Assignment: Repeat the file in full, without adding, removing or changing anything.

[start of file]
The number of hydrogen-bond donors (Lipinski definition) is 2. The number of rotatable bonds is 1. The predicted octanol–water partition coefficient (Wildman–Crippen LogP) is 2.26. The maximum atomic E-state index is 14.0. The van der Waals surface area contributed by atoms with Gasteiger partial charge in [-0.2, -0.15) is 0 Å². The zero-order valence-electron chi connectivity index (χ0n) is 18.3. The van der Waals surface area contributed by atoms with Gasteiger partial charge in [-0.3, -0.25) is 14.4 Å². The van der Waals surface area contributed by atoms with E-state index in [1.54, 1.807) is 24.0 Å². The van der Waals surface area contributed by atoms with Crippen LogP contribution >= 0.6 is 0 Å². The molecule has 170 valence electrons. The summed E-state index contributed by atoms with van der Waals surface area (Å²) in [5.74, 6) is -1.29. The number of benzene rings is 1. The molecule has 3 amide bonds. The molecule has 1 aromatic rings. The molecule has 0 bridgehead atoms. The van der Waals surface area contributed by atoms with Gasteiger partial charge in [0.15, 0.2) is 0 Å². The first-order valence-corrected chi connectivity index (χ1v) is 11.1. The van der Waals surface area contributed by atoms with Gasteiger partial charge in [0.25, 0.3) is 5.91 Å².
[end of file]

The number of hydrogen-bond donors (Lipinski definition) is 2. The number of rotatable bonds is 1. The predicted octanol–water partition coefficient (Wildman–Crippen LogP) is 2.26. The maximum atomic E-state index is 14.0. The van der Waals surface area contributed by atoms with Gasteiger partial charge in [-0.2, -0.15) is 0 Å². The zero-order valence-electron chi connectivity index (χ0n) is 18.3. The van der Waals surface area contributed by atoms with Gasteiger partial charge in [-0.3, -0.25) is 14.4 Å². The van der Waals surface area contributed by atoms with E-state index in [1.54, 1.807) is 24.0 Å². The van der Waals surface area contributed by atoms with Crippen LogP contribution >= 0.6 is 0 Å². The molecule has 170 valence electrons. The summed E-state index contributed by atoms with van der Waals surface area (Å²) in [5.74, 6) is -1.29. The number of benzene rings is 1. The molecule has 3 amide bonds. The molecule has 1 aromatic rings. The molecule has 0 bridgehead atoms. The van der Waals surface area contributed by atoms with Gasteiger partial charge in [0.15, 0.2) is 0 Å². The first-order valence-corrected chi connectivity index (χ1v) is 11.1. The van der Waals surface area contributed by atoms with Gasteiger partial charge in [0.25, 0.3) is 5.91 Å².